Influence in Social Media: An Investigation of Tweets Spanning the 2011 Egyptian Social Movement

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Publication History

Received: November 22, 2017
Revised: October 19, 2018; November 9, 2019; May 3, 2020
Accepted: May 24, 2020
Published online: October 14, 2021

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This paper studies the patterns of influence of Twitter users during the Egyptian social movement of 2011. It uses the lens of social movement theory to investigate the drivers of individual user’s social influence in the Twitter-sphere during the movement. Following this lens, we suggest an extended model of sustained social influence (that considers retweets as the measure of user influence) as a function of the duality of individual Twitter user’s social actions and the underlying facilitating Twitter network structure. Based on an analysis of organic large-scale Twitter data of the Egyptian social movement, we examine how characteristics of individuals’ social actions, namely activity and tenure on Twitter, and characteristics facilitated by the network (i.e., the number of followers as well as centrality in the community structure of Twitter), impact retweet influence in time windows spanning the movement. Utilizing a mixed-method approach, consisting of machine learning and human coding, we conceptualize social movement-related engagement activities of Twitter users, which map to generic frames of social movement mobilization. The analysis reveals interesting patterns across different contexts of the Egyptian movement. As far as individual social action was concerned, social movement related to “who and where” activities, as well as tenure, were found to contribute to individual social influence. In terms of the facilitating structure, the follower network, an observed network structure, and centrality, an unobserved network structure were both found to contribute significantly toward sustained influence.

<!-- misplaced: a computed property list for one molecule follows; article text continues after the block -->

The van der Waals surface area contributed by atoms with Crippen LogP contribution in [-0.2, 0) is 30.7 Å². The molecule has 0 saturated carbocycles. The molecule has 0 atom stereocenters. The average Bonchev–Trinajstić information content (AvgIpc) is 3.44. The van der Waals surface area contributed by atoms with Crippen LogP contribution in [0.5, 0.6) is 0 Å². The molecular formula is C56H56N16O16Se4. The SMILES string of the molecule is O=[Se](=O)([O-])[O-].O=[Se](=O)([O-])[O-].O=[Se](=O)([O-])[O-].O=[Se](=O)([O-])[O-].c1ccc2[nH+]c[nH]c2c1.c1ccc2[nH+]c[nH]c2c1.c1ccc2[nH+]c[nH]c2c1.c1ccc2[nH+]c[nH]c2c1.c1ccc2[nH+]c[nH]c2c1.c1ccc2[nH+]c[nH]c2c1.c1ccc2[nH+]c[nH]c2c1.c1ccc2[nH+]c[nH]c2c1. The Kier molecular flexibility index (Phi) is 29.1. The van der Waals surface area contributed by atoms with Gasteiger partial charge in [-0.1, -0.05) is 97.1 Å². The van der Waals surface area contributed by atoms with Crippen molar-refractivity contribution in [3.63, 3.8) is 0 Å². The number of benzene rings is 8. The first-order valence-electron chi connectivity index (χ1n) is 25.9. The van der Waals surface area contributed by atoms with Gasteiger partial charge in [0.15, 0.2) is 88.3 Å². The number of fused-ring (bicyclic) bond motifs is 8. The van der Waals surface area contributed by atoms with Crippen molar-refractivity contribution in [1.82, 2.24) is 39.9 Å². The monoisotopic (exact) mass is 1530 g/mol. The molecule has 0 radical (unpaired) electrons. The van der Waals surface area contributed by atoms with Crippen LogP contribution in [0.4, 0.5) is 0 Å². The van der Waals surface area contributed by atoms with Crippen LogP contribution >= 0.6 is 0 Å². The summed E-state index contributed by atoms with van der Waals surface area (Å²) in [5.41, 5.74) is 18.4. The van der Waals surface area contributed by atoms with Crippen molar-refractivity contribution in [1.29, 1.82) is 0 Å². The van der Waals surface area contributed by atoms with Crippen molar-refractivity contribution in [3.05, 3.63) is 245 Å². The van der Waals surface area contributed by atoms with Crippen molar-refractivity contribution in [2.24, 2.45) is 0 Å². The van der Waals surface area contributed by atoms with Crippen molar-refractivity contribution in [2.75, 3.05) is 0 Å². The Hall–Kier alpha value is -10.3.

Additional Details
Author Srikanth Venkatesan, Rohit Valecha, Niam Yaraghi, Onook Oh, and H. Raghav Rao
Year 2021
Volume 45
Issue 4
Keywords Social media, Twitter, retweets, influence, social movement, computational social science
Page Numbers 1679-1714; DOI: 10.25300/MISQ/2021/15297
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